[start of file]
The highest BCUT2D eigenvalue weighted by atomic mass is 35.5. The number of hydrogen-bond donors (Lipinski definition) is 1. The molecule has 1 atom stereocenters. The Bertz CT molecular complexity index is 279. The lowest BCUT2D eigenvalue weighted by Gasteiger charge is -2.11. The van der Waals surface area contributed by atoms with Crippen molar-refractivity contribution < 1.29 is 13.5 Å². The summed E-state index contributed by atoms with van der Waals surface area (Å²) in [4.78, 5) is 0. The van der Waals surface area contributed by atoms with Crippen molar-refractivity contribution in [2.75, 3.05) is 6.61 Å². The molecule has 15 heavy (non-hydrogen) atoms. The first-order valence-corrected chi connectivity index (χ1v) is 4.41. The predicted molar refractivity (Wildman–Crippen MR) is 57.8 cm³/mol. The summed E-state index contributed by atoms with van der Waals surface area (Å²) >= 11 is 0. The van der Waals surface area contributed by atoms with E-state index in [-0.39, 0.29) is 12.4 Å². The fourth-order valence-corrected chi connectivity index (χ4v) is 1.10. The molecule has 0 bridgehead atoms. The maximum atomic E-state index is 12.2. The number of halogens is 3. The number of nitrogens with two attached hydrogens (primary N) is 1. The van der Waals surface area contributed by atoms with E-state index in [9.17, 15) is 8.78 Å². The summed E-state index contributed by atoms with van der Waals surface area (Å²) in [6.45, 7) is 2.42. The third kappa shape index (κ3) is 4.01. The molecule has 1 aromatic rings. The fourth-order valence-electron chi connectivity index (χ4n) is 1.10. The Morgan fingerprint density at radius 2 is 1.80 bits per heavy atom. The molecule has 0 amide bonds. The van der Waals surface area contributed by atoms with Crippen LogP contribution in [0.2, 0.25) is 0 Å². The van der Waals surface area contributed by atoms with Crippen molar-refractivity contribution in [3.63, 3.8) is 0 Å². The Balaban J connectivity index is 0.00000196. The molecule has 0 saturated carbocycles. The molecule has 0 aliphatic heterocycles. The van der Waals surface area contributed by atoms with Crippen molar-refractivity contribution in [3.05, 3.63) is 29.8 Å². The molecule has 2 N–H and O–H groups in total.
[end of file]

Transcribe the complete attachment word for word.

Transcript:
The highest BCUT2D eigenvalue weighted by atomic mass is 35.5. The number of hydrogen-bond donors (Lipinski definition) is 1. The molecule has 1 atom stereocenters. The Bertz CT molecular complexity index is 279. The lowest BCUT2D eigenvalue weighted by Gasteiger charge is -2.11. The van der Waals surface area contributed by atoms with Crippen molar-refractivity contribution < 1.29 is 13.5 Å². The summed E-state index contributed by atoms with van der Waals surface area (Å²) in [4.78, 5) is 0. The van der Waals surface area contributed by atoms with Crippen molar-refractivity contribution in [2.75, 3.05) is 6.61 Å². The molecule has 15 heavy (non-hydrogen) atoms. The first-order valence-corrected chi connectivity index (χ1v) is 4.41. The predicted molar refractivity (Wildman–Crippen MR) is 57.8 cm³/mol. The summed E-state index contributed by atoms with van der Waals surface area (Å²) >= 11 is 0. The van der Waals surface area contributed by atoms with E-state index in [-0.39, 0.29) is 12.4 Å². The fourth-order valence-corrected chi connectivity index (χ4v) is 1.10. The molecule has 0 bridgehead atoms. The maximum atomic E-state index is 12.2. The number of halogens is 3. The number of nitrogens with two attached hydrogens (primary N) is 1. The van der Waals surface area contributed by atoms with E-state index in [9.17, 15) is 8.78 Å². The summed E-state index contributed by atoms with van der Waals surface area (Å²) in [6.45, 7) is 2.42. The third kappa shape index (κ3) is 4.01. The molecule has 1 aromatic rings. The fourth-order valence-electron chi connectivity index (χ4n) is 1.10. The Morgan fingerprint density at radius 2 is 1.80 bits per heavy atom. The molecule has 0 amide bonds. The van der Waals surface area contributed by atoms with Crippen LogP contribution in [0.2, 0.25) is 0 Å². The van der Waals surface area contributed by atoms with Crippen molar-refractivity contribution in [3.63, 3.8) is 0 Å². The Balaban J connectivity index is 0.00000196. The molecule has 0 saturated carbocycles. The molecule has 0 aliphatic heterocycles. The van der Waals surface area contributed by atoms with Crippen molar-refractivity contribution in [3.05, 3.63) is 29.8 Å². The molecule has 2 N–H and O–H groups in total.